Much of our energy at the State Department is spent encouraging foreign governments to act for what we perceive to be the common good—dissuading regional rivals from provocative acts, promoting economic reform, blocking destabilizing transfers of arms and technologies, urging the release of political prisoners, and advocating the development of democratic practices and institutions. We do this to prevent conflicts, build prosperity, and strengthen the forces of freedom. But to succeed, we must convince foreign leaders that the common good is good for them as well and that our own agenda is aboveboard. Obviously, we do not use the same approach with an established modern power that we use with a government whose authority is weak and institutions wobbly. We consider the domestic pressures that may be affecting a government along with the proclivities and capacities of its leaders. And in any relationship, we refer constantly back to our basic principles and goals. For example, there has been much debate about whether we are more likely to influence the actions of ornery foreign governments by using the carrot of engagement or the stick of sanctions. The answer, of course, is that it depends.

Neither China nor Burma is democratic, and both take a dim view of dissent. Yet we are engaged in a strategic dialogue with China while maintaining far tougher sanctions, including an investment ban, against Burma. Some accuse us of having a double standard. In reality, we have a single standard based on our assessment of the approach most likely to achieve results that serve U.S. interests and ideals.

In Burma's case, a repressive military regime has rebuffed repeated appeals for talks with the democratic opposition led by Nobel Peace Prize-winner Aung San Suu Kyi. Under the junta, Burma has become, with official connivance, the world's leading source of heroin and, with official neglect, the epicenter of a regional AIDS crisis. Many of its increasingly desperate people are fleeing to neighboring countries. The democrats, who overwhelmingly won Burma's last free elections, have called for a halt to foreign investment and many categories of aid. Political change is essential if Burma is to transform itself into a source of stability in Southeast Asia. Sanctions may well work. Having driven the economy into the ground, the regime desperately needs foreign investment, loans, and aid. By denying these benefits—and encouraging others to do the same—we may eventually persuade Burmese leaders to rethink where their own best interests lie.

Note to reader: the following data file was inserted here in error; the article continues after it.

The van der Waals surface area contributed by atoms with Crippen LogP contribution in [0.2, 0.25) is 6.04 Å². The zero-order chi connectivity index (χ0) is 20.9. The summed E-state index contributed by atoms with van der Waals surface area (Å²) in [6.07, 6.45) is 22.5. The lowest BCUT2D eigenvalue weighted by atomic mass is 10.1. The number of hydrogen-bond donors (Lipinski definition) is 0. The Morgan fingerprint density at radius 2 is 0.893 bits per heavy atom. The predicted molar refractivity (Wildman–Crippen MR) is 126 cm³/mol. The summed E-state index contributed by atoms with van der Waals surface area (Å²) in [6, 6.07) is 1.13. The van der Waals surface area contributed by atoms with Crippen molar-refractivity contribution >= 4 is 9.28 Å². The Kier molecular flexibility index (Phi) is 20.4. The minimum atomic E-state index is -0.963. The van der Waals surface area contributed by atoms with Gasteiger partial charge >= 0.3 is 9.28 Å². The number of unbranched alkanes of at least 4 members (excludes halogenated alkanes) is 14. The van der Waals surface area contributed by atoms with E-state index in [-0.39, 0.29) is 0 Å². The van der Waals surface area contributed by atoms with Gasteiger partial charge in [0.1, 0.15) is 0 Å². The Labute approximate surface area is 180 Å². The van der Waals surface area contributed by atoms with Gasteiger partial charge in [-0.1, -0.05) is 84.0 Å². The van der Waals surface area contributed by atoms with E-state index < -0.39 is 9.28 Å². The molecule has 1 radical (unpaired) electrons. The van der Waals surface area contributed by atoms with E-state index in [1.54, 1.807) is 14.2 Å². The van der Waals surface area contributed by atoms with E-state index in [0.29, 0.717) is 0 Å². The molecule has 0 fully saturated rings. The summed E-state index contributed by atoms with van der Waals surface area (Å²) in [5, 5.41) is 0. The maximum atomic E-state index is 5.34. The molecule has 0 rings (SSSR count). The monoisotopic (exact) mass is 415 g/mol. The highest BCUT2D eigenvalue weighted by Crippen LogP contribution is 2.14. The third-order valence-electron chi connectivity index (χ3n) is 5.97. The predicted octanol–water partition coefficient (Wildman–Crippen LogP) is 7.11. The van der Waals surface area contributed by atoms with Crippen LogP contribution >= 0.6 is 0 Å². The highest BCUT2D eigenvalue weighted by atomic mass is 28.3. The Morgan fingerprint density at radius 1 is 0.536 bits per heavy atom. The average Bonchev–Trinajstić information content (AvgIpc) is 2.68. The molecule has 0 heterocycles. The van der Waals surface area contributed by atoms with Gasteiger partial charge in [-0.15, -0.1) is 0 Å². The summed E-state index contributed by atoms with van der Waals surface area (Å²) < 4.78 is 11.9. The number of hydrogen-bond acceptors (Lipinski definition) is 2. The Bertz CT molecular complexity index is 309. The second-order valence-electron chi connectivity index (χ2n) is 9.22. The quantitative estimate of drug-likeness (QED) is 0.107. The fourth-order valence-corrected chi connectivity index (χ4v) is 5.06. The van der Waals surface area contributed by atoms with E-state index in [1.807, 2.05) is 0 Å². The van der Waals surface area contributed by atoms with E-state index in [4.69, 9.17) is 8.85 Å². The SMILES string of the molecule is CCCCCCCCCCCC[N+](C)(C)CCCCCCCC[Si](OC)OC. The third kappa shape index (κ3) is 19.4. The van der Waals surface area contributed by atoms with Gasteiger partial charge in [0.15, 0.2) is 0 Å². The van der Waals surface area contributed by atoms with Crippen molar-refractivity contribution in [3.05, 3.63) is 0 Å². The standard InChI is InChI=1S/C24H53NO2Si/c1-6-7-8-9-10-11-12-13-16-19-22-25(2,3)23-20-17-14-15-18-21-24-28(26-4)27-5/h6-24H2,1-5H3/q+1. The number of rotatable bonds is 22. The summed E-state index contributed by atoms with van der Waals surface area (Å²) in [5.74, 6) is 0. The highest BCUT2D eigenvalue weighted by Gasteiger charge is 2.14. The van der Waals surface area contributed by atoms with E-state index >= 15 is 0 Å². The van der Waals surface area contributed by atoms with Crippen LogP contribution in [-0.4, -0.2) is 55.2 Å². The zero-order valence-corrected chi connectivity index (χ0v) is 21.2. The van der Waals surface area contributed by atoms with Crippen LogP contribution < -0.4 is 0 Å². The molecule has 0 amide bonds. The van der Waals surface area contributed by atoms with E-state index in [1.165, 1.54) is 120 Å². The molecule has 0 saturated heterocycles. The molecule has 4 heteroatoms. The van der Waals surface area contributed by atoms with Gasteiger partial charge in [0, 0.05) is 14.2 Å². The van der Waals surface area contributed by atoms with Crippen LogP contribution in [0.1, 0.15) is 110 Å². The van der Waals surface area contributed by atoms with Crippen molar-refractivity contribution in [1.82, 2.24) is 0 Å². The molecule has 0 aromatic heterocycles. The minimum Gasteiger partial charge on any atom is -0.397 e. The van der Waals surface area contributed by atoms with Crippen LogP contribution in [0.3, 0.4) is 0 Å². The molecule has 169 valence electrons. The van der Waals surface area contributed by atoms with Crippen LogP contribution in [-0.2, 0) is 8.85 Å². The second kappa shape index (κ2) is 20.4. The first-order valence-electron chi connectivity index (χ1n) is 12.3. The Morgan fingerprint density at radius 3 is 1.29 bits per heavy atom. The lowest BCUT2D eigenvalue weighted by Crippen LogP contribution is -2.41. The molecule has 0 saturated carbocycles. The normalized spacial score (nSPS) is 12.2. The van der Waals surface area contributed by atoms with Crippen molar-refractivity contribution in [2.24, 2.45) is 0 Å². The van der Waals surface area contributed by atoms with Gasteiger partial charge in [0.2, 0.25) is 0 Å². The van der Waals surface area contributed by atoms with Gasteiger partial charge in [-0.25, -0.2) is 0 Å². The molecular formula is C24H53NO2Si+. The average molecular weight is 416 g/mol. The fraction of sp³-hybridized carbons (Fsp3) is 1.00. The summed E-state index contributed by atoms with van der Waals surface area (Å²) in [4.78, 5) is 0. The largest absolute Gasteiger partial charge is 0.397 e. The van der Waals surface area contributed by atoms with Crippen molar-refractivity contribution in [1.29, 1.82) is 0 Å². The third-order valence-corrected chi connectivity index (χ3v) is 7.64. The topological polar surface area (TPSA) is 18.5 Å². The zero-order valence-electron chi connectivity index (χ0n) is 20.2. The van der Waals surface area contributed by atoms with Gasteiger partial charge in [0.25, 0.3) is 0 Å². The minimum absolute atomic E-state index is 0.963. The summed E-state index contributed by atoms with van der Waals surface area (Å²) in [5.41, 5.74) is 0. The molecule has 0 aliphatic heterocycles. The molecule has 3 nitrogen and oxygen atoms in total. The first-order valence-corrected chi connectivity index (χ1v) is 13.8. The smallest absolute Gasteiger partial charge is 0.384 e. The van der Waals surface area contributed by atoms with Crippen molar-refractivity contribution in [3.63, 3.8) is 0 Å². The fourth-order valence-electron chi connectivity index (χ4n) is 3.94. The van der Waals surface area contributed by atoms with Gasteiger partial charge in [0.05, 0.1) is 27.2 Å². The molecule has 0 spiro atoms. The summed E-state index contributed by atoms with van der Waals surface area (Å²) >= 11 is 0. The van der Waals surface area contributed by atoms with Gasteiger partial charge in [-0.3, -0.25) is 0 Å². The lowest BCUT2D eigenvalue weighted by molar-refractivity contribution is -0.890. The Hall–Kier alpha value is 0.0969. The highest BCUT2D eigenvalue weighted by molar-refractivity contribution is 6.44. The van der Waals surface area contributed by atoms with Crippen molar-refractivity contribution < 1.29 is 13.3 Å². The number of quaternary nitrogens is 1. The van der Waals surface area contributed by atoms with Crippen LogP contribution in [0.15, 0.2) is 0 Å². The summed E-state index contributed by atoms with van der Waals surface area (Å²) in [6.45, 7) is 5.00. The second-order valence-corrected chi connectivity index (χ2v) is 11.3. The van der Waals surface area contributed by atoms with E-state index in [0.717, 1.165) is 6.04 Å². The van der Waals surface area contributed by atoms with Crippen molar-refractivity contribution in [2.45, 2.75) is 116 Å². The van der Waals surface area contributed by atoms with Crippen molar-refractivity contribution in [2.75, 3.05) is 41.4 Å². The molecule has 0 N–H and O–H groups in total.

America's stake in China is far deeper and broader than in Burma. Asian security, nonproliferation, and economic health cannot be won without Chinese cooperation. Our task is to encourage China to become a full and fully constructive participant in the international system. Our approach is to engage in a dialogue with Chinese leaders while encouraging the broad exchange of information and ideas between American and Chinese citizens.

Unlike Burma, China is changing rapidly. The government is committed to economic reform. On proliferation, China has progressed from advocating the spread of nuclear weapons to signing the Nuclear Nonproliferation Treaty, the Comprehensive Test Ban Treaty, and the Chemical Weapons Convention while agreeing to tighten controls on sensitive exports. In the political sphere, China has placed a new emphasis on the rule of law, permitted somewhat more open public discussion of political reform, released several prominent dissidents, and ratified one international human rights convention while promising to sign another this fall. In contrast to Burma, many Chinese reformers welcome Western political and commercial engagement with their government as a spur to further openness and change. Moreover, the Dalai Lama, among others, has praised the U.S.-China dialogue as an appropriate way to express American support for preserving the cultural, linguistic, and ethnic heritage of Tibet.

Critics are right to say that this progress is not good enough. That is why President Clinton spent much of his time during the Beijing summit working on the hard issues: urging China to do better on nonproliferation and political prisoners, pushing for more open markets, stressing that our improved relations cannot come at Taiwan's expense, and making the case for democracy directly and compellingly to the Chinese people.

It would be presumptuous to suggest that our engagement alone will cause democracy in China to blossom. China's future will be determined by the Chinese. But our engagement can contribute to an environment in which the Chinese people have more access to information, more contact with the democratic world, and less resistance from their government to outside influences and ideas.